Skip to content

Research at St Andrews

The spatialities of ageing: evidencing increasing spatial polarisation between older and younger adults in England and Wales

Research output: Contribution to journalArticle


Open Access permissions



Background: With the proportion of older adults in Europe expected to grow significantly over the next few decades, a number of pertinent questions are raised about the socio-spatial processes that underlie residential age segregation, especially in circumstances where it may be increasing.

Objective: We present evidence on whether, and to what degree, residential age segregation has changed across neighbourhoods in England and Wales since the 1990s.

Methods: We examine the residential patterns of older adults (aged 65 and over) compared to those of younger adults (aged 25-40) for neighbourhoods across the country, for neighbourhoods within districts, and for neighbourhoods within districts classified by type. The analyses use harmonised population data for small areas (Output Areas) from the 1991, 2001, and 2011 Censuses of England and Wales.

Results: The results reveal increasing segregation over time (1991-2011) between older and younger groups across neighbourhoods nationally. Although the index values of segregation tend to be higher in less urban areas, highlighting a strong age and life course dimension of the rural-urban divide, a rapid increase in age segregation is found in urban areas. Moreover, our findings suggest the existence of convergent clusters of increasing age segregation, particularly in urban settings (from small to large cities) and former industrial areas in the North of England, thus providing evidence suggesting a further dimension of the North-South divide.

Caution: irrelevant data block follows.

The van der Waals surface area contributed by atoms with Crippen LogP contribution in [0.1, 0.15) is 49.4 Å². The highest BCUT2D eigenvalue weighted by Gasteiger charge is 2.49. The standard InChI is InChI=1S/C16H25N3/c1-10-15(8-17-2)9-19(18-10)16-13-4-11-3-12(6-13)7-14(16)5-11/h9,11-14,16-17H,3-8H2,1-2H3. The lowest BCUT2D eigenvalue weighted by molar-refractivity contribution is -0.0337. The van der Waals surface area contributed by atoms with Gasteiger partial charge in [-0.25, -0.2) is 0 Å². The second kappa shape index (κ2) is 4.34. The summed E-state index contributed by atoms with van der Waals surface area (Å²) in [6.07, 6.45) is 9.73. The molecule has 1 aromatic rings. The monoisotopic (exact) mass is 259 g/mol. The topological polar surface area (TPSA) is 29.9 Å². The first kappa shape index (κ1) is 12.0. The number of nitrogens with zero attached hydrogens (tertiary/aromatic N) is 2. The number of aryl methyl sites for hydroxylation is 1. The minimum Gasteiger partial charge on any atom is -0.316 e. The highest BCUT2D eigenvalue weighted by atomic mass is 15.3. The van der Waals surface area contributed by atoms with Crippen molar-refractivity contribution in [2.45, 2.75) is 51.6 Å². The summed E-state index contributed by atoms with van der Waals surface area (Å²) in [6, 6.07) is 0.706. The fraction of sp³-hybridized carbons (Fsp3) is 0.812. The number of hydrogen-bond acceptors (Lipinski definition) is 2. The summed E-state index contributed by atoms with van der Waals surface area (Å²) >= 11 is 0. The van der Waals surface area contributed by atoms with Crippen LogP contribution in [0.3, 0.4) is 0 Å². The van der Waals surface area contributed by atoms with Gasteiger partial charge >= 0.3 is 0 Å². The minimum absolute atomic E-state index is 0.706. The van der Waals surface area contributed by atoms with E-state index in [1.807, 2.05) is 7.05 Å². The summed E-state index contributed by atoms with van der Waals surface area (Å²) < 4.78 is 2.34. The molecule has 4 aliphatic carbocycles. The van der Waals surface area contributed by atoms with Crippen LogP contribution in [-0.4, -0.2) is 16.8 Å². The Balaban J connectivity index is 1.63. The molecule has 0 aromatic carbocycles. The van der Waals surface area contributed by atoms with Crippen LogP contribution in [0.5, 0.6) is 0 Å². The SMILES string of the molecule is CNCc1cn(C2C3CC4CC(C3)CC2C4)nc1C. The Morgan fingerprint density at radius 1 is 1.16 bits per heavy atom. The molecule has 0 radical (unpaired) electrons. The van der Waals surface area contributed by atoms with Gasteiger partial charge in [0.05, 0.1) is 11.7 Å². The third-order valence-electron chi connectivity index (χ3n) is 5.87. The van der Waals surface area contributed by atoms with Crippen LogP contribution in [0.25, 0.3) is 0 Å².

Conclusions: The findings demonstrate a growing age bifurcation over time and space, as both older and younger age groups are increasingly living apart. Although the drivers and consequences of these trends in residential age segregation remain unclear, the potential challenge to policies of social cohesion underlines the importance of further research.


Original languageEnglish
Article number25
Pages (from-to)731-744
Number of pages14
JournalDemographic Research
StatePublished - 8 Mar 2017

    Research areas

  • Ageing, England, Neighbourhoods, Residential segregation, Spatial analysis and modeling, Urban-rural composition, Wales

Discover related content
Find related publications, people, projects and more using interactive charts.

View graph of relations

Related by author

  1. Increasing residential age segregation in Britain

    Sabater Coll, A., Graham, E. F. & Finney, N. 28 Apr 2017 N-IUSSP International Union for the Scientific Study of the Population

    Research output: Contribution to specialist publicationArticle

  2. Intergenerational exchanges, children's education and parents' longevity in Europe

    Sabater Coll, A. & Graham, E. F. 2016 ESRC Centre for Population Change, 29 p.(Working Paper Series; no. 77)

    Research output: Working paper

  3. Population change and housing across the lifecourse: Demographic perspectives, methodological challenges and emerging issues

    Graham, E. & Sabater, A. 2015 ESRC Centre for Population Change, 41 p.(Working Paper Series; no. 64)

    Research output: Working paper

  4. Household changes and diversity in housing consumption at older ages in Scotland

    Fiori, F., Graham, E. & Feng, Z. 11 Sep 2017 In : Ageing & Society. First View, 33 p.

    Research output: Contribution to journalArticle

Related by journal

  1. Social policies, separation and second birth spacing in Western Europe

    Kreyenfeld, M., Geisler, E., Castro Martin , T., Hannemann, T., Heintz-Martin , V., Jalovaara , M., Kulu, H., Meggiolaro , S., Mortelmans , D., Pasteels , I., Seiz , M. & Solaz , A. 19 Oct 2017 In : Demographic Research. 37, p. 1245-1274 37

    Research output: Contribution to journalArticle

  2. The temporal stability of children's neighborhood experiences: a follow-up from birth to age 15

    Kleinepier, T. & van Ham, M. 15 Jun 2017 In : Demographic Research. 36, 59, p. 1813-1826 14 p.

    Research output: Contribution to journalArticle

  3. Why does fertility remain high among certain UK-born ethnic minority women?

    Kulu, H. & Hannemann, T. 2 Dec 2016 In : Demographic Research. 35, p. 1441-1488 50 p., 49

    Research output: Contribution to journalArticle

  4. Introduction to research on immigrant and ethnic minority families in Europe

    Kulu, H. & Hannemann, T. 6 Jul 2016 In : Demographic Research. 35, p. 31-46 16 p., 2

    Research output: Contribution to journalArticle

ID: 249288607